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Re: [CHEF] How to structure upstream OpenStack cookbooks?


> >
> > If your SAIO/test diverge from production deployments, what are you
> really
> > testing?
> there's a big difference, imho, between testing code integration and
> production deployments.
> e.g. if you're trying to write a functional test for swift, that
> requires the proxy server to connect to the account, container and
> object servers - it'd be pretty handy to have a SAIO deployment (e.g.
> to test the new brimring).
> Are you trying to say that all deployments should ever be the same,
> less they're meaningless?

I'm not saying that all deployments should be the same.

What I am saying is that cookbooks are code and if you are not deploying to
production in the same manner that you deploy to test, eventually there
will be some assumption made in test that doesn't come along for the ride
to production.

In my utopian vision of the future, the process to set up to deploy to test
is also implicitly testing the deployment deployment and management of the

> > You might think I'm being zealot, and relatively speaking, you might be
> > right, but from my experience the extra work to do this upfront pays
> itself
> > back many times over. Also, I can show you where the real zealots live.
> :)
> I actually agree with you. My comments were specific to the proposed
> swift- cookbook. It do mostly what the online instruction provide (and
> used much of the bash shell code verbatim), with chef/ruby code added
> to attempt and handle idempotency.
> My point was that for SIAO, you don't really need config
> management.... and an "installer" as you call it is probably
> sufficient.
> Sorry if I wasn't clear.

My problem is that it is kind of a slippery slope and if people aren't
familiar with the tools and configuration management in theory and
practice, they take what they see as an example of chef code and it bleeds
over into other recipes.

Then they have a bit of a mess and everyone questions why they are using
chef instead of bash.

So if you want installers, just use bash, then no one gets confused.

For the children...

Though my preference would be insisting on idempotent recipes, if you write
installers with configuration management tools, put big red flashing lights
with sirens and PSA warning not to run with scissors.

> I'll get to your example in a bit (next comment below). But the
> example I used was trying to get at a different issue.
> In both cases i described, the information is "discovered" in your
> terminology. Chef reports the IP address (or crowbar - which just
> moves it per interface),
> The issue is - when a given piece of information can be retrieved from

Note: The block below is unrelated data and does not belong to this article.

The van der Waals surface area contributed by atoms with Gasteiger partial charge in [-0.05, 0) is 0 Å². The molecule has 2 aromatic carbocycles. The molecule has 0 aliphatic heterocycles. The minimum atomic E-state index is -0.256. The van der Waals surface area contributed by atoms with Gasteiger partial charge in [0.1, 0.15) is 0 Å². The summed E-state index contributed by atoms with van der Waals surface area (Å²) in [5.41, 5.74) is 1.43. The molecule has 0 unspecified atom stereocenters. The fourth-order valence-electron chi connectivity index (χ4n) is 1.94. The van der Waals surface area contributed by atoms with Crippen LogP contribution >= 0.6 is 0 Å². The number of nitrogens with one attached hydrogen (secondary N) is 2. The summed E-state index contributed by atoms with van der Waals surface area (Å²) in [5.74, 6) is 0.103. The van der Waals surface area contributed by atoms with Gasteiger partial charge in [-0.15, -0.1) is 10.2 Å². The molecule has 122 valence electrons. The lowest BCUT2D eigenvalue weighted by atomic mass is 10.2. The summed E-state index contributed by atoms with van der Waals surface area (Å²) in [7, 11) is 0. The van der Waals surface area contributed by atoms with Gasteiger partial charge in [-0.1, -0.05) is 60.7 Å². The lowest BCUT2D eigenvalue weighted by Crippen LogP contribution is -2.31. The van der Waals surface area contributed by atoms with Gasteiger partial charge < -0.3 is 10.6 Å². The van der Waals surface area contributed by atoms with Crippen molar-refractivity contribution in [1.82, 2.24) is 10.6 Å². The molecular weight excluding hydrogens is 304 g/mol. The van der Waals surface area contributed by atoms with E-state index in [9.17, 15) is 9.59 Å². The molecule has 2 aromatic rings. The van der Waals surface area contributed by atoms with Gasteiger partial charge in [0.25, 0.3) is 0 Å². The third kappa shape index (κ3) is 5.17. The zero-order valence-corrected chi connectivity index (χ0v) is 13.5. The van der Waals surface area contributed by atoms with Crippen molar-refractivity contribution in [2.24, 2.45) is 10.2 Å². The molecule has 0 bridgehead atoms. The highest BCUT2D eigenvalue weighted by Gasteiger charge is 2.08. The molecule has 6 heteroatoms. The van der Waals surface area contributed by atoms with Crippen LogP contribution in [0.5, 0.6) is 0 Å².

> multiple (apparently equivalent) places - how do you choose which one
> to use? And what does it take to modify the choice?
> The eval approach allows modifying an attribute (rather than a recipe)
> to change the source of the discovered data (the IP address to use).
> This could help reduce the changes a potential user of a cookbook
> might need to make.

It's all ruby code. You can make anything come from anywhere.

I think this is one of the hardest questions to answer about chef code and
it's an art not a science.

Given the choice between options, I try to look for the most semantically
relevant intent revealing option and minimize surprise.

There is obviously subjectivity of what is surprising.

> funny.. there are cookbooks out there for swift that match your
> spectrum to a tee ;)
> The Crowbar cookbooks discover the disks (with a bit of filtering)
> The Voxel ones have a prescribed data bag, which determines the ring's
> content.

yep, thus the motivation for this thread.

we can't really hope to collapse the variation of the cookbooks unless we
as a community adopt guiding principles and conventions that are widely

> Operational scenarios start begging the question of what should be managed
> > with chef at all. (they also beg the question of whether there should be
> > some more automated ring management in Swift itself)
> >
> that could be a bit dangerous - a brief failure in e.g. connectivity
> to a node holding 30TB of data should probably not trigger an
> automatic removal of the node...

Is it more dangerous than people manually editing attributes?

This is not a problem unique to Swift. There are more sophisticated and
tunable ways to handle a brief partition than remove the node. I'm not
saying it is the highest priority, but there are some interesting
approaches that could reduce operational overhead.